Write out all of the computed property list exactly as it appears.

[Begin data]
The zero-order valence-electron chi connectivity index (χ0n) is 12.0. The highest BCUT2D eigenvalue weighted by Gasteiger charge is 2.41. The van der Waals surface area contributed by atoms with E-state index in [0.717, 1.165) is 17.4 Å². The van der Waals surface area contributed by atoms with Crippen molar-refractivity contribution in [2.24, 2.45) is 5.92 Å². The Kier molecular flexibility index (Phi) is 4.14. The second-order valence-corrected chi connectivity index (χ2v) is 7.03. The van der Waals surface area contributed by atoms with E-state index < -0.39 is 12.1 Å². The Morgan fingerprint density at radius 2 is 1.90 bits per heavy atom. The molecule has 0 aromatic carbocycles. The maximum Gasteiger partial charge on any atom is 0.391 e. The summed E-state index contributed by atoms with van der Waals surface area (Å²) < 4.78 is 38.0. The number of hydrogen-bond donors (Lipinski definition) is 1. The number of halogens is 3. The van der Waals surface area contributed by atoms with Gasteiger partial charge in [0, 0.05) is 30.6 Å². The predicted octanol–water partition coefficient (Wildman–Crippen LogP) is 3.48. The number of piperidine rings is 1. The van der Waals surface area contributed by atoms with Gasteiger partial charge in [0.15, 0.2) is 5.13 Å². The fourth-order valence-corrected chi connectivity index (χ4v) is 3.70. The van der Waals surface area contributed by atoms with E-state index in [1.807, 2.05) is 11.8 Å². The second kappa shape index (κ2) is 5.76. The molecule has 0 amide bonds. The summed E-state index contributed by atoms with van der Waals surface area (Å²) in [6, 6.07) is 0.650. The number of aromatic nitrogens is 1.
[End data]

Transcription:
The zero-order valence-electron chi connectivity index (χ0n) is 12.0. The highest BCUT2D eigenvalue weighted by Gasteiger charge is 2.41. The van der Waals surface area contributed by atoms with E-state index in [0.717, 1.165) is 17.4 Å². The van der Waals surface area contributed by atoms with Crippen molar-refractivity contribution in [2.24, 2.45) is 5.92 Å². The Kier molecular flexibility index (Phi) is 4.14. The second-order valence-corrected chi connectivity index (χ2v) is 7.03. The van der Waals surface area contributed by atoms with E-state index < -0.39 is 12.1 Å². The Morgan fingerprint density at radius 2 is 1.90 bits per heavy atom. The molecule has 0 aromatic carbocycles. The maximum Gasteiger partial charge on any atom is 0.391 e. The summed E-state index contributed by atoms with van der Waals surface area (Å²) < 4.78 is 38.0. The number of hydrogen-bond donors (Lipinski definition) is 1. The number of halogens is 3. The van der Waals surface area contributed by atoms with Gasteiger partial charge in [0, 0.05) is 30.6 Å². The predicted octanol–water partition coefficient (Wildman–Crippen LogP) is 3.48. The number of piperidine rings is 1. The van der Waals surface area contributed by atoms with Gasteiger partial charge in [0.15, 0.2) is 5.13 Å². The fourth-order valence-corrected chi connectivity index (χ4v) is 3.70. The van der Waals surface area contributed by atoms with E-state index in [1.807, 2.05) is 11.8 Å². The second kappa shape index (κ2) is 5.76. The molecule has 0 amide bonds. The summed E-state index contributed by atoms with van der Waals surface area (Å²) in [6, 6.07) is 0.650. The number of aromatic nitrogens is 1.